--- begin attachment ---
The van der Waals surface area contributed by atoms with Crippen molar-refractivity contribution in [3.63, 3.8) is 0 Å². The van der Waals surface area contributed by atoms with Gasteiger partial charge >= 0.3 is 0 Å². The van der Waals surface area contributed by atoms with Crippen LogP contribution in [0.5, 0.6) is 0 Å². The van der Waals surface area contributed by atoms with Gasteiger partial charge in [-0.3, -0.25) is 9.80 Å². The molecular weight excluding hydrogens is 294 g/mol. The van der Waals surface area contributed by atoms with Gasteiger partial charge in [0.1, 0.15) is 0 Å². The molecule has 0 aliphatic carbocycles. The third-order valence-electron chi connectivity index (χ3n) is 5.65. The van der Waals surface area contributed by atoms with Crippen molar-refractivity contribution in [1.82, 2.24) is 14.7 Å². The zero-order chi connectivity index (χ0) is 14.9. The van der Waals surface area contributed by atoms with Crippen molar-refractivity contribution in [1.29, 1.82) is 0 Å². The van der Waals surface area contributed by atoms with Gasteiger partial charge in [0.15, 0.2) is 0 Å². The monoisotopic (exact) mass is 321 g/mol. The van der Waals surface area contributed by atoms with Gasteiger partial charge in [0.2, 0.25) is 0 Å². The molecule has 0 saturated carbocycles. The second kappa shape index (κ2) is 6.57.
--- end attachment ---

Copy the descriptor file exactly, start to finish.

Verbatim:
The van der Waals surface area contributed by atoms with Crippen molar-refractivity contribution in [3.63, 3.8) is 0 Å². The van der Waals surface area contributed by atoms with Gasteiger partial charge >= 0.3 is 0 Å². The van der Waals surface area contributed by atoms with Crippen LogP contribution in [0.5, 0.6) is 0 Å². The van der Waals surface area contributed by atoms with Gasteiger partial charge in [-0.3, -0.25) is 9.80 Å². The molecular weight excluding hydrogens is 294 g/mol. The van der Waals surface area contributed by atoms with Gasteiger partial charge in [0.1, 0.15) is 0 Å². The molecule has 0 aliphatic carbocycles. The third-order valence-electron chi connectivity index (χ3n) is 5.65. The van der Waals surface area contributed by atoms with Crippen molar-refractivity contribution in [1.82, 2.24) is 14.7 Å². The zero-order chi connectivity index (χ0) is 14.9. The van der Waals surface area contributed by atoms with Crippen molar-refractivity contribution in [1.29, 1.82) is 0 Å². The van der Waals surface area contributed by atoms with Gasteiger partial charge in [0.15, 0.2) is 0 Å². The monoisotopic (exact) mass is 321 g/mol. The van der Waals surface area contributed by atoms with Gasteiger partial charge in [0.2, 0.25) is 0 Å². The molecule has 0 saturated carbocycles. The second kappa shape index (κ2) is 6.57.